It also has some links to material that gives the media a spanking for perpetuating its own blather without apology. Another paragraph:
The only other noteworthy news is the lack of it. Trust me, the mainstream media have been informed about the true status of the fake codices. The lack of coverage is not due to ignorance, it’s due to unprofessional indifference. Think about that. When the media report a sensationalist story and it proves to be bogus, they feel no responsibility to inform their readers of the truth. I suppose they might if they think they can get another sensation out of the correct story, but if not, they can’t be bothered. Journalists used to feel a professional obligation to their audience. No more.
Dr. Jim Davila over at PaleoJudaica as this post this morning on the codices. The post features a short, to-the-point, evidence-based analysis by professor Peter Thonemann, of some of the pages of the codices, noting inconsistencies in the story and, more importantly, how the textual contents were copied from a known source in a Jordanian museum!
There are some nice high-resolution photos at the link as well.
How was the professor able to establish fakery so quickly? Simple. Once texts like this are released (that is the key — letting experts see them), it is a simple matter to do what professor Thonemann did: transcribe them and then look up the words in concordances (digital or otherwise). In this case, there were a number of known words (specific forms) and they all happened to occur in the same text(s) — in order (!) once those source texts are checked. This required experimenting a bit with the alpha and lambda letters since they are similar in form (and that was bungled by the forger). Once at this point, you know you have LINES from known texts. The next step is to find where those texts were published through a simple database source. Publications usually note the provenance of a text (where it was found) and where it is now held, in the case of a manuscript or archaeological artifact. Voila!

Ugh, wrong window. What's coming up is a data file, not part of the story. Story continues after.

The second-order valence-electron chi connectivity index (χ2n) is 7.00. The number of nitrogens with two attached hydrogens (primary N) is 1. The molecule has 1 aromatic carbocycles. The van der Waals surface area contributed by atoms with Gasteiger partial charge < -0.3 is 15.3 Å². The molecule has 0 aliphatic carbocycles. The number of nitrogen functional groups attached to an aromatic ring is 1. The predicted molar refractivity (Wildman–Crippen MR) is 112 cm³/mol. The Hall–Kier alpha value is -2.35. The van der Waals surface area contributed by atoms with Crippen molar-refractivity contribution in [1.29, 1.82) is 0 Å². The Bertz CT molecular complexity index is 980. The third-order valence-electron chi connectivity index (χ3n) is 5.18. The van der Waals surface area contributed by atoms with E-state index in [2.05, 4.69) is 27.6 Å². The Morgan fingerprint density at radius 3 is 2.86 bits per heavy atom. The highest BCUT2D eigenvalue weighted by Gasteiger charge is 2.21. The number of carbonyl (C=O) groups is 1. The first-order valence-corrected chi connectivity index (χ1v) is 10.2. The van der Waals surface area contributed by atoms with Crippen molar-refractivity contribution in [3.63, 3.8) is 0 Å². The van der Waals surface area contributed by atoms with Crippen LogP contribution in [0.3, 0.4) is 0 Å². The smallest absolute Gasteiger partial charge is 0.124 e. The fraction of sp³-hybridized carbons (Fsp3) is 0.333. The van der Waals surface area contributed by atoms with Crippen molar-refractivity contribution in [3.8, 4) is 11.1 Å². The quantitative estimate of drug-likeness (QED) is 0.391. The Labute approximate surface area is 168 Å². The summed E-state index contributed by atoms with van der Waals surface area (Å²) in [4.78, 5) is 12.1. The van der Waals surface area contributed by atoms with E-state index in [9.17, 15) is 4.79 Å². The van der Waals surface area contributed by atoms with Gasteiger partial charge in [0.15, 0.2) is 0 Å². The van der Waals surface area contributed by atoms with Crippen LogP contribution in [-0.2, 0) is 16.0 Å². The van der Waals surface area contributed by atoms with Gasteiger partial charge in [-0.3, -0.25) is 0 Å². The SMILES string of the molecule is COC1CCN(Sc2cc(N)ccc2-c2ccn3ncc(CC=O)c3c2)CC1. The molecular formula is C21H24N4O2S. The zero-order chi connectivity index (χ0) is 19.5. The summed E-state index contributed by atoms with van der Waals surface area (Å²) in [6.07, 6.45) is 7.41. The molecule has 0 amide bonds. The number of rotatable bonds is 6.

For any ancient astronaut theorists or cult archaeologists out there — this is *precisely* why the people you blindly follow do *not* submit their work to peer review. It is too easy to be exposed by real experts.It is also precisely why I continually ask people who promote such nonsense, “show me the texts — the specific lines cited.” That demand is never met, which hardly surprises me. When selling snake oil, you don’t hand the recipe to a chemist.